The study found no statistically significant association in ACSH growth between the MOC-required and MOC-grandfathered physicians, but did find a 2% slower growth in the cost of care provided by the physicians who had to recertify compared with the grandfathered cohort.
The second study, led by John Hayes, MD, of the Zablocki VA Medical Center in Milwaukee, Wisconsin, compared performance data of 71 MOC-required and 34 MOC-grandfathered physicians at four VA medical centers, including Zablocki, for 12 months starting in October, 2012. The ten performance measurements ranged from colorectal screening to blood pressure control to post-myocardial infarction use of aspirin. It found “there were no significant differences between those with time-limited ABIM certification and those with time-unlimited ABIM certification om 10 primary care performance measures.”
While the study results might appear to provide ammunition to MOC opponents, an accompanying editorial by Thomas Lee, MD, MSc, chief medical officer for Press Ganey and a practicing internist, notes that “another assessment might be that the effect of MOC is unknown at best and that changes to its structure must be undertaken with caution and sensitivity to their effect on physicians’ professional lives.”
Lee points out that ACSH, the outcome measure used in the Gray-led study, “was designed to assess access to primary care in populations, not the quality of care delivered by individual physicians” and applied only to about 80 patients in each participating physician’s panel. Moreover, “the 2% reduction in spending is as large or larger than the savings recorded by Medicare accountable care organizations in their first two years, so further study to determine if this finding is real and reproducible is critical.”
(Gray and his co-authors note in their study that even small per-patient savings, when extrapolated over Medicare’s nearly 50 million beneficiaries, would far exceed the costs of administering the MOC program.)
The most significant finding of the Hayes study, Lee says, is that all the performance measurements were significantly better than those of the general population, regardless of whether the patient received care from a MOC-required or MOC-grandfathered physicians, and thus “provide a reminder that healthcare today has become team-based.”
In mid-December JAMA convened a webcast to discuss the studies’ findings and answer questions. Judging by tweets accompanying the events, MOC’s critics remain unconvinced of the value of ongoing recertification.
|Posted on October 11, 2014 at 10:10 PM||comments (44)|
|Posted on October 18, 2011 at 1:36 PM||comments (30)|
National Breast Cancer Awareness Month is so important. Over the years it has helped to raise awareness of the severity of the disease in medical and economic impact. Ultimately, we look for ways to save human lives. Much has changed over the years. One has to remember that just not long ago, we “Baby Boomers” watched as our mothers succumbed to the most common death inducing cancer in women, uterine cancer. That’s right. Up until the early 1970’s, this was the cancer most common in killing women. The fight with breast cancer has been ongoing, with diagnostic screening meeting new challenges around every turn.
In 1959, the introduction of a standard screen called The Papanicolaou (Pap) smear changed everything, and a national campaign to get women into the doctor for Pap screenings created a paradigm shift in the routine care of women when visiting their doctor. With this tool, we eventually discovered that there was a culprit now known as, “The Papillomavirus”; we were able to develop a vaccine against. With this victory, however, Breast cancer became the real malignant villain in taking down women. It has become rampant, involving all kinds of theories as to cause, including everything from medicines, hormones, and lifestyle practices to oncogenetics and environmental exposure.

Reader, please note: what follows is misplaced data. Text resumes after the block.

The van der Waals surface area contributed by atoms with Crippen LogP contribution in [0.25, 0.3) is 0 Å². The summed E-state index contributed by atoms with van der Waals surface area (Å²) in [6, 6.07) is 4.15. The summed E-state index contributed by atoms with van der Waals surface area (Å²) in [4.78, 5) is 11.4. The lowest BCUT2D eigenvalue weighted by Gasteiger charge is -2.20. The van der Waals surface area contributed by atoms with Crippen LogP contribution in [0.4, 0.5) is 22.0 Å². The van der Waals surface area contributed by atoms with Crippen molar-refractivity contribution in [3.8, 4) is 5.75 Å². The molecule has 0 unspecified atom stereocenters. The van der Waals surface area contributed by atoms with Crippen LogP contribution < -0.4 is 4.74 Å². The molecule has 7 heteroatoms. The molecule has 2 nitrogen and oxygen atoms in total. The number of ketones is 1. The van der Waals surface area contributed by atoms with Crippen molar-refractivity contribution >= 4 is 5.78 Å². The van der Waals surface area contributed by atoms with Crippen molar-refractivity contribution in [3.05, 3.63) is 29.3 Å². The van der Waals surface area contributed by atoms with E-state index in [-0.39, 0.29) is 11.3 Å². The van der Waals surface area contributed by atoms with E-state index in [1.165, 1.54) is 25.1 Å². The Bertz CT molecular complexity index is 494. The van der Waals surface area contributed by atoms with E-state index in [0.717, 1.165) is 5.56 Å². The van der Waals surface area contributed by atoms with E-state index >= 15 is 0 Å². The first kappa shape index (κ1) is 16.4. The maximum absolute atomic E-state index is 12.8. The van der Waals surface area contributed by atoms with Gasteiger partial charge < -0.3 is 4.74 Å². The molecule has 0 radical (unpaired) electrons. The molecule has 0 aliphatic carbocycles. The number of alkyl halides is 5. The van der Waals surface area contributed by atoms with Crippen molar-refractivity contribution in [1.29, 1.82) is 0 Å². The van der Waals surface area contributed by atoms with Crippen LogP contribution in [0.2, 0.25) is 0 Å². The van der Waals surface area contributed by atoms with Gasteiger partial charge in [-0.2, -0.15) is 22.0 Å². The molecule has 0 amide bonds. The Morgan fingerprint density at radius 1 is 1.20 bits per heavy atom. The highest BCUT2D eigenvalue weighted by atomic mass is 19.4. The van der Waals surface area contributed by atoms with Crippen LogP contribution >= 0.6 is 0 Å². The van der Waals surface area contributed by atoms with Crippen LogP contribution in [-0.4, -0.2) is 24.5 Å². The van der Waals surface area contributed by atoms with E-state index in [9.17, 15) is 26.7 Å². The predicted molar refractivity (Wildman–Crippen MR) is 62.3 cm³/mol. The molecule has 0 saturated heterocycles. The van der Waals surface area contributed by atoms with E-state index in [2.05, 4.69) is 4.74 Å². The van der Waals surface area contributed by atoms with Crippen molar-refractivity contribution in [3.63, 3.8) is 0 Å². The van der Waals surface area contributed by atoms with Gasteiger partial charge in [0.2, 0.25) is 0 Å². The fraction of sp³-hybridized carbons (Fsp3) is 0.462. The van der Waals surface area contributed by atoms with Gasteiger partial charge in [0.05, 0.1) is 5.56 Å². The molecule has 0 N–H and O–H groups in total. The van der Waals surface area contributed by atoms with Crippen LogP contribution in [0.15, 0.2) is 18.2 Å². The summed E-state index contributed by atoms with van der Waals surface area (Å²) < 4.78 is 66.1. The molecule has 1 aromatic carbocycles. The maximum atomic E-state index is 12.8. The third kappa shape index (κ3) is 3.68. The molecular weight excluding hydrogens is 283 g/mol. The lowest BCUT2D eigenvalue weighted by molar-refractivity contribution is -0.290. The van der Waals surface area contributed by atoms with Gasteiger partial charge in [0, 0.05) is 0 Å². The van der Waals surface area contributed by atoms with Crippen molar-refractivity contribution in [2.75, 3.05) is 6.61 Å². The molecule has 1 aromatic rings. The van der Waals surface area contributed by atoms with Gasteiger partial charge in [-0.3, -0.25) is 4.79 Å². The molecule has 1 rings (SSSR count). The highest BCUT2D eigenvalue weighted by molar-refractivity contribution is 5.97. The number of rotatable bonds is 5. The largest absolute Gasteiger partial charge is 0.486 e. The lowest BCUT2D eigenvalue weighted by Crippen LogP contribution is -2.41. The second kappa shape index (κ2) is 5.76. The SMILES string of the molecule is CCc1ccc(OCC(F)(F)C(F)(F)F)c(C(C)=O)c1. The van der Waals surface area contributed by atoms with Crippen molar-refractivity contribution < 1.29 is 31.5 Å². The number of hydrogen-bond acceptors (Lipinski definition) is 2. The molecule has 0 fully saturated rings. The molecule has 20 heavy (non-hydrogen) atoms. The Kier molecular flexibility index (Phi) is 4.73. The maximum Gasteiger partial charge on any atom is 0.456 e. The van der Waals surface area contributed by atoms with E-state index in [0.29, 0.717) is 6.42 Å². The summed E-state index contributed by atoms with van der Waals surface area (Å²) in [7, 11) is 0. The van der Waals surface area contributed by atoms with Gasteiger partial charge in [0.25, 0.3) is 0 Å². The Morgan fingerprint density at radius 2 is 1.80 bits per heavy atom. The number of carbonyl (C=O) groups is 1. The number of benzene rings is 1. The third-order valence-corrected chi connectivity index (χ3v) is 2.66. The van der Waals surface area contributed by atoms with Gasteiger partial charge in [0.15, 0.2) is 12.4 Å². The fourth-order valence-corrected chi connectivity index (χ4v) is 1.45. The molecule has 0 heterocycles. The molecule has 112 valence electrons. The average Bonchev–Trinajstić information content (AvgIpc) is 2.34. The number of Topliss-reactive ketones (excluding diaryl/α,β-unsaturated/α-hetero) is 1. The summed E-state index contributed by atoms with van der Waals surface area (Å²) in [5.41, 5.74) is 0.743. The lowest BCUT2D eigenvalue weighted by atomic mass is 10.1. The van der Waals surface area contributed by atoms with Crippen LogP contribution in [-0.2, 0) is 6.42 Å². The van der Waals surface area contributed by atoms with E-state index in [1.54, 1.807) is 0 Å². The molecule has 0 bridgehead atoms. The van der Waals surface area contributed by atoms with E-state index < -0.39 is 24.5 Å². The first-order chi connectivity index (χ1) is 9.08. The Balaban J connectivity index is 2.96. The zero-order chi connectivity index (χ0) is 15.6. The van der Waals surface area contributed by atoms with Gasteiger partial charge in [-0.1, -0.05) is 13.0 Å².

Controversial guidelines in physical screenings and imaging continue to change. Economically, it seems sometimes that insurance companies drive our screening studies. Basing guidelines on thready actuarial information, they change mammography guidelines constantly, jumping on any information that suggests spending less on screening. Now, a recent study suggests that mammography may not be as important as previously thought in reducing a woman's risk of dying from breast cancer. Coming on the heels of guideline changes from the U.S. Preventive Services Task Force in 2009, indicating women do not need mammograms in their 40s, this latest research, published in the New England Journal of Medicine, adds another “scratch your head” position to the idea that mammograms make a substantial impact in saving lives.
The study, conducted in Norway, showed that women who receive breast cancer screenings have a 10 percent lower risk of dying from cancer, but researchers could trace only a third of this so-called reduced risk to mammograms themselves. Screenings reduced death from breast cancer by only 2.4 per 100,000 women. The Norwegian study followed more than 40,000 women with breast cancer.
American women shouldn't be too quick to back away from recommended biannual screenings for breast cancer for those over age 50, however. Dr. Otis Brawley, chief medical officer of the American Cancer Society, feels the Norwegian study was too short in duration. According to Dr. Brawley, "The report's estimate of the relative value of mammography is lower than in a number of previous screening studies". This may be due to the relatively short two year follow-up of the population. Brawley points out, that most randomized trials have at least 10 years of follow-up after the last round of screenings, and many have covered periods of 20 to 40 years.
Dr. Daniel B. Kopans, professor of radiology at Harvard Medical School, agrees and feels the study was incomplete and not long enough in duration. "This study contradicts other studies from the Netherlands and Sweden which show just the opposite, namely that screening accounts for over 60% of the decrease in deaths seen over the past 50 years," he says. "I suspect that most everyone who cares for women with breast cancer would acknowledge that therapy only saves lives when breast cancers are found and treated early."